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Afternoon Announcements: NYC Dept. of Education to Create 40 Dual-Language Programs for K-12

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January 15, 2015 01:00 pm

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The New York City Education Department plans to expand dual-language programs offered in public schools, using the orchestra of local languages to spread bilingual little symphonies across the five boroughs. The New York Times

The West Virginia State Board of Education voted 6-to-2 to withdraw its curriculum on climate change, an altered version of the Next Generation Science Standards, which were developed by 26 states. The New York Times

With California students set to begin taking new Smarter Balanced tests in the Common Core State Standards this spring, state education officials are worried about how parents will view the results. EdSource

The American Federation of Teachers wants Congress to keep annual testing — but only for informational purposes, not to determine how teachers and schools are performing. The Washington Post

Indiana students would begin taking standardized tests a year earlier — in second grade — under a bill the Senate Education Committee took up Thursday, and proponents of the idea argue it would reduce the number of tests given at third grade and give kids an extra year and more chances to pass. Chalkbeat IN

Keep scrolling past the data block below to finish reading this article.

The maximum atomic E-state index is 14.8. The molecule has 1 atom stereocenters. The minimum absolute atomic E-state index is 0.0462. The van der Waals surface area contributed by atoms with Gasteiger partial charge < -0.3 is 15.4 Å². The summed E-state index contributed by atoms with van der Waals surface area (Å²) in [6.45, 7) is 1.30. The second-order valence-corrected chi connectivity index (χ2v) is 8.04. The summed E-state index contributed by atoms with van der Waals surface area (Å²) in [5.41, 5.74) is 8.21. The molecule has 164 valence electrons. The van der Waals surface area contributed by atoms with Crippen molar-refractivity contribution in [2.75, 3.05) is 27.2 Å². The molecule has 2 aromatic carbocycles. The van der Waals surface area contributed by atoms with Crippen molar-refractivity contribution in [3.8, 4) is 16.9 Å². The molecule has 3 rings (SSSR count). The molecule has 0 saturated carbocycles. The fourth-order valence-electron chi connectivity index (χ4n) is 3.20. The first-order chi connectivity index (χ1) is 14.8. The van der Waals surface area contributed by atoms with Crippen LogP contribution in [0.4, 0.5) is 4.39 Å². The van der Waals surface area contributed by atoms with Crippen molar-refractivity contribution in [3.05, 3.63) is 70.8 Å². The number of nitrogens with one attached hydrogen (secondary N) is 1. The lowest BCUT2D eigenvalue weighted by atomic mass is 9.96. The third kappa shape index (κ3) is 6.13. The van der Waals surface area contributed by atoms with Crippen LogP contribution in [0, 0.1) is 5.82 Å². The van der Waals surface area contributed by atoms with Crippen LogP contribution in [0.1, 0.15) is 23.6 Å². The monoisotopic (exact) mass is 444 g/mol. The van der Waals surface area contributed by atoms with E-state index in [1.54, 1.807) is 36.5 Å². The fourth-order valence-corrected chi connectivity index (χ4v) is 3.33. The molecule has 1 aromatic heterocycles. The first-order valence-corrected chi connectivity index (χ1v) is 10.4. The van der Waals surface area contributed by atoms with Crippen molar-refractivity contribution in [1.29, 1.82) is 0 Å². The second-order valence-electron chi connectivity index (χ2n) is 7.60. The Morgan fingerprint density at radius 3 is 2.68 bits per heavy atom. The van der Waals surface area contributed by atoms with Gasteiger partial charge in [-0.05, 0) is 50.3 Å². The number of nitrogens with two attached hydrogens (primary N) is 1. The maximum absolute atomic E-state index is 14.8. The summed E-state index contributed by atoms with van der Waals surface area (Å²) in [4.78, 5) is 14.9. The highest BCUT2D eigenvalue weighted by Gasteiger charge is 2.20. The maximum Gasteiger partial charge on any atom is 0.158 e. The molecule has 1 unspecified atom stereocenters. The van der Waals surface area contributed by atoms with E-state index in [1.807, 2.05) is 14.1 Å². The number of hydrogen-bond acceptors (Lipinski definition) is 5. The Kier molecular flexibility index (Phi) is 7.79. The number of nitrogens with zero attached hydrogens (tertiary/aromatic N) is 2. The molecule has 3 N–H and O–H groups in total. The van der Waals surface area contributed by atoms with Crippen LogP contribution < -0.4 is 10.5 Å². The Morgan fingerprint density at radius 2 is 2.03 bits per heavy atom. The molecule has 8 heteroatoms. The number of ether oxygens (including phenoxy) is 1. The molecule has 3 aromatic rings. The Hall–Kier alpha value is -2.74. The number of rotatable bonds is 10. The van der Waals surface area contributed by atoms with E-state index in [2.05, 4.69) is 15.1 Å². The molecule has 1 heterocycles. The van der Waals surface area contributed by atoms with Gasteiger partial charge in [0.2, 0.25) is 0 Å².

When it comes to parents and schools, will choice and competition really improve academic quality? A new study out of New Orleans complicates the picture. NPR

In the same week that a group of parents in New York are pushing a judge to hear a case that could limit teacher tenure, an education nonprofit has released a poll detailing what educators think their job protections should look like. The Huffington Post

D.C. Council member David Grosso (I- At large), the newly appointed chairman of the education committee, outlined a broad approach to education reform this week, involving every agency in the city to help prepare students to learn. The Washington Post

Albemarle County Public Schools (ACPS) in Virginia has decided to expand its partnership with a private company in an effort to improve mobile access to online tools and provide a unified platform for its education technology. The Journal

On the heels of its Dec. 19 decision to raise internet connectivity funding for schools by $1.5 billion, the Federal Communications Commission (FCC) is now voicing support for Silicon Valley to help create engaging and innovative teaching material. eSchoolNews

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